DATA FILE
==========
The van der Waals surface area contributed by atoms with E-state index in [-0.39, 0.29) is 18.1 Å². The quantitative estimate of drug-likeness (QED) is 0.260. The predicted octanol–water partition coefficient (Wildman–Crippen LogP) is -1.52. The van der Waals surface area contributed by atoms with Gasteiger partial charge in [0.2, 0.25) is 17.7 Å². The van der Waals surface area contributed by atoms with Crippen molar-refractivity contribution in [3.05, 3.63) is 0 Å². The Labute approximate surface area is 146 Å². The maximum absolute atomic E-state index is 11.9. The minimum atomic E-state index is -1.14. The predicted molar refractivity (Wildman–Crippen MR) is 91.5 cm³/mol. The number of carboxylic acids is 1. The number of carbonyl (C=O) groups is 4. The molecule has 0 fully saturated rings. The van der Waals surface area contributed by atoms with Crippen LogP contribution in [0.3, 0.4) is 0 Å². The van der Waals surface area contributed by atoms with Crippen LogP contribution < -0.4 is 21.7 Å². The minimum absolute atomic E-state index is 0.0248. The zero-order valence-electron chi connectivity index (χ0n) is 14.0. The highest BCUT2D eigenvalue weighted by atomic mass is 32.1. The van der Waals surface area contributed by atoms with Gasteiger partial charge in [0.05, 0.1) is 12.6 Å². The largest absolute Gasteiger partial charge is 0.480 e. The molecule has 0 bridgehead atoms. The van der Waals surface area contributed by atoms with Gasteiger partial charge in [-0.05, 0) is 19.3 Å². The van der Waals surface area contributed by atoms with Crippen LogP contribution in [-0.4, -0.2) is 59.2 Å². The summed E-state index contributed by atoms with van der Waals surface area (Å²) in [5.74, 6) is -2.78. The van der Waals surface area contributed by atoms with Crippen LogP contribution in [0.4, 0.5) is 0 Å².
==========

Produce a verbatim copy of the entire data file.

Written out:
The van der Waals surface area contributed by atoms with E-state index in [-0.39, 0.29) is 18.1 Å². The quantitative estimate of drug-likeness (QED) is 0.260. The predicted octanol–water partition coefficient (Wildman–Crippen LogP) is -1.52. The van der Waals surface area contributed by atoms with Gasteiger partial charge in [0.2, 0.25) is 17.7 Å². The van der Waals surface area contributed by atoms with Crippen molar-refractivity contribution in [3.05, 3.63) is 0 Å². The Labute approximate surface area is 146 Å². The maximum absolute atomic E-state index is 11.9. The minimum atomic E-state index is -1.14. The predicted molar refractivity (Wildman–Crippen MR) is 91.5 cm³/mol. The number of carboxylic acids is 1. The number of carbonyl (C=O) groups is 4. The molecule has 0 fully saturated rings. The van der Waals surface area contributed by atoms with Crippen LogP contribution in [0.3, 0.4) is 0 Å². The van der Waals surface area contributed by atoms with Crippen LogP contribution < -0.4 is 21.7 Å². The minimum absolute atomic E-state index is 0.0248. The zero-order valence-electron chi connectivity index (χ0n) is 14.0. The highest BCUT2D eigenvalue weighted by atomic mass is 32.1. The van der Waals surface area contributed by atoms with Gasteiger partial charge in [0.05, 0.1) is 12.6 Å². The largest absolute Gasteiger partial charge is 0.480 e. The molecule has 0 bridgehead atoms. The van der Waals surface area contributed by atoms with Gasteiger partial charge in [-0.05, 0) is 19.3 Å². The van der Waals surface area contributed by atoms with Crippen LogP contribution in [-0.4, -0.2) is 59.2 Å². The summed E-state index contributed by atoms with van der Waals surface area (Å²) in [5.74, 6) is -2.78. The van der Waals surface area contributed by atoms with Crippen LogP contribution in [0.4, 0.5) is 0 Å².